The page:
Evanston aldermen tonight will be asked to approve creation of a nine-member committee to recommend next steps toward the possible creation of a downtown performing arts center.

If you think you’ve heard this tune before, it’s because creating a performing arts space downtown has been the subject of a number of previous studies over the past decade.

None so far have come close to providing an economically viable strategy for achieving the goal.

After two years of work, the Evanston Community Foundation released a study, “Advancing the Arts in Evanston” that called for creating an advisory committee for arts in the community among other recommendations.

In 2011 a Downtown Evanston study looked at the possbility of turning the former Varsity Theatre building on Sherman Avenue into a performing arts center.

In 2012 a study funded by the National Endowment for the Arts suggested the need for as many as four performing arts venues downtown — but left questions of how to fund them unresolved.

And earllier this year a preliminary report from the evanstARTs study, funded by the city and the community foundation, produced an array of recommendations, and portrayed the arts as a potential major contributor to economic development.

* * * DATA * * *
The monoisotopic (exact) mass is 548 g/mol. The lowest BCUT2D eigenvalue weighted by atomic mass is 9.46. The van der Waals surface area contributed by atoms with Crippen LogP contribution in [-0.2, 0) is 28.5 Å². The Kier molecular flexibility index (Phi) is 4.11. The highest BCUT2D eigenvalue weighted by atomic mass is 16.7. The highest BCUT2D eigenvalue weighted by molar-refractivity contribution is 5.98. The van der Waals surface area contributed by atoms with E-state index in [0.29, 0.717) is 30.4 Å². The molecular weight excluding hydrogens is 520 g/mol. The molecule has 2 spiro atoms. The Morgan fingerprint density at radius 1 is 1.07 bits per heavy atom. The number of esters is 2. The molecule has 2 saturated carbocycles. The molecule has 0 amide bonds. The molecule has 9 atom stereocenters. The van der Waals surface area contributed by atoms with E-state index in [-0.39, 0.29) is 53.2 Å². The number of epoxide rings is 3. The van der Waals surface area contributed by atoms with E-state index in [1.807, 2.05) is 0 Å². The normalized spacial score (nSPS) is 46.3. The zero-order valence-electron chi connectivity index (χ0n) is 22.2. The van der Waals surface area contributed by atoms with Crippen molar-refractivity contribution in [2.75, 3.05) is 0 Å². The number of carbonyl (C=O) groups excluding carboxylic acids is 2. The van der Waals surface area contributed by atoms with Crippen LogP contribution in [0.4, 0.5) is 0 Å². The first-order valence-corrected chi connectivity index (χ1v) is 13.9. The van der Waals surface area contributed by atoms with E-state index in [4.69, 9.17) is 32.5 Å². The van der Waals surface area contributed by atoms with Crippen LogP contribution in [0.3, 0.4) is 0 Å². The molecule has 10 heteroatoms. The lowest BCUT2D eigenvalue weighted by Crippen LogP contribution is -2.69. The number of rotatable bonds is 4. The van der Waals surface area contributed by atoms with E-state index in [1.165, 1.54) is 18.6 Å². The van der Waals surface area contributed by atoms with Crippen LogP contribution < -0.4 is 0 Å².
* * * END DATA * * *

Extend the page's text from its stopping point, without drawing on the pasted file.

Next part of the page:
Meanwhile the city has struggled to come up with an economically viable plan for two existing arts venues it owns — the Noyes Cultural Arts Center and the Harley Clark mansion.

Top: A conceptual rendering of a theater that might be built downtown, from the 2012 study.

Bill Smith is the editor and publisher of Evanston Now.

Join the Conversation


  1. Arts Center — Have they heard of Northwestern?

    Ninety-nine percent of the cities in the U.S. would be thrilled out of their minds to have the venues of Northwestern University.

    But in Evanston each group wants to have its own center and unfortunately the city government seems only to happy to go along with them — sometimes delaying but we all know the council will wind up financing any group that wants space and even tax breaks, special grants and just plain gifts.